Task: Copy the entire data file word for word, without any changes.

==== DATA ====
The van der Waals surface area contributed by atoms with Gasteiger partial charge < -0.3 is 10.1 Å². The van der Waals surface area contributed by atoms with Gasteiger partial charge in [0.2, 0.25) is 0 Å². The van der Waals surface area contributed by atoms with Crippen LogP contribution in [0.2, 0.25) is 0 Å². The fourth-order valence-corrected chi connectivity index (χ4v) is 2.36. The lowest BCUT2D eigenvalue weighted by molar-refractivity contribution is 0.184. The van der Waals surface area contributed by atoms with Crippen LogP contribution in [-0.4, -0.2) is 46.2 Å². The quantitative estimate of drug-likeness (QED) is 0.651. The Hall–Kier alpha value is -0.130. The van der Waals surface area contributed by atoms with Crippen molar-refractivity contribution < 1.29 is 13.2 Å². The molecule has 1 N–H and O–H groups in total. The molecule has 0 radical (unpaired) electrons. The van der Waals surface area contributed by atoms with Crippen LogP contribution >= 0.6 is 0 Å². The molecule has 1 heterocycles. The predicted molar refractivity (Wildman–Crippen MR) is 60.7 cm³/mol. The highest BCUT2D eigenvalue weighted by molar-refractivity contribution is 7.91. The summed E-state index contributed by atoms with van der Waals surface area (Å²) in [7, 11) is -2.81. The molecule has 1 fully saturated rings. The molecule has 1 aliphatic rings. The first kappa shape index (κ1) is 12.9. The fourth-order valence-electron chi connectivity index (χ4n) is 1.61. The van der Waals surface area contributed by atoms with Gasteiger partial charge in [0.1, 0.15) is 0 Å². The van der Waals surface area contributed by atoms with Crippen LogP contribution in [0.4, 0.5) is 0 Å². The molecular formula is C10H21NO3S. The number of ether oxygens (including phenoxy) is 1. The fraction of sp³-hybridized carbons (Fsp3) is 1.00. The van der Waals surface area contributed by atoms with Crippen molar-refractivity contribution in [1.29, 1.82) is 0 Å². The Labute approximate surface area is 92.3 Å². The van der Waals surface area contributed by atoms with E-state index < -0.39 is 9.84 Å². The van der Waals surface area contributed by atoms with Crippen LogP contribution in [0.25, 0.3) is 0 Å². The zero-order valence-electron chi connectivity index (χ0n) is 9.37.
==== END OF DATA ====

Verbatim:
The van der Waals surface area contributed by atoms with Gasteiger partial charge < -0.3 is 10.1 Å². The van der Waals surface area contributed by atoms with Gasteiger partial charge in [0.2, 0.25) is 0 Å². The van der Waals surface area contributed by atoms with Crippen LogP contribution in [0.2, 0.25) is 0 Å². The fourth-order valence-corrected chi connectivity index (χ4v) is 2.36. The lowest BCUT2D eigenvalue weighted by molar-refractivity contribution is 0.184. The van der Waals surface area contributed by atoms with Crippen LogP contribution in [-0.4, -0.2) is 46.2 Å². The quantitative estimate of drug-likeness (QED) is 0.651. The Hall–Kier alpha value is -0.130. The van der Waals surface area contributed by atoms with Crippen molar-refractivity contribution < 1.29 is 13.2 Å². The molecule has 1 N–H and O–H groups in total. The molecule has 0 radical (unpaired) electrons. The van der Waals surface area contributed by atoms with Crippen LogP contribution >= 0.6 is 0 Å². The molecule has 1 heterocycles. The predicted molar refractivity (Wildman–Crippen MR) is 60.7 cm³/mol. The highest BCUT2D eigenvalue weighted by molar-refractivity contribution is 7.91. The summed E-state index contributed by atoms with van der Waals surface area (Å²) in [7, 11) is -2.81. The molecule has 1 fully saturated rings. The molecule has 1 aliphatic rings. The first kappa shape index (κ1) is 12.9. The fourth-order valence-electron chi connectivity index (χ4n) is 1.61. The van der Waals surface area contributed by atoms with Gasteiger partial charge in [0.1, 0.15) is 0 Å². The van der Waals surface area contributed by atoms with Crippen LogP contribution in [0.4, 0.5) is 0 Å². The molecular formula is C10H21NO3S. The number of ether oxygens (including phenoxy) is 1. The fraction of sp³-hybridized carbons (Fsp3) is 1.00. The van der Waals surface area contributed by atoms with Crippen molar-refractivity contribution in [1.29, 1.82) is 0 Å². The Labute approximate surface area is 92.3 Å². The van der Waals surface area contributed by atoms with E-state index < -0.39 is 9.84 Å². The van der Waals surface area contributed by atoms with Crippen LogP contribution in [0.25, 0.3) is 0 Å². The zero-order valence-electron chi connectivity index (χ0n) is 9.37.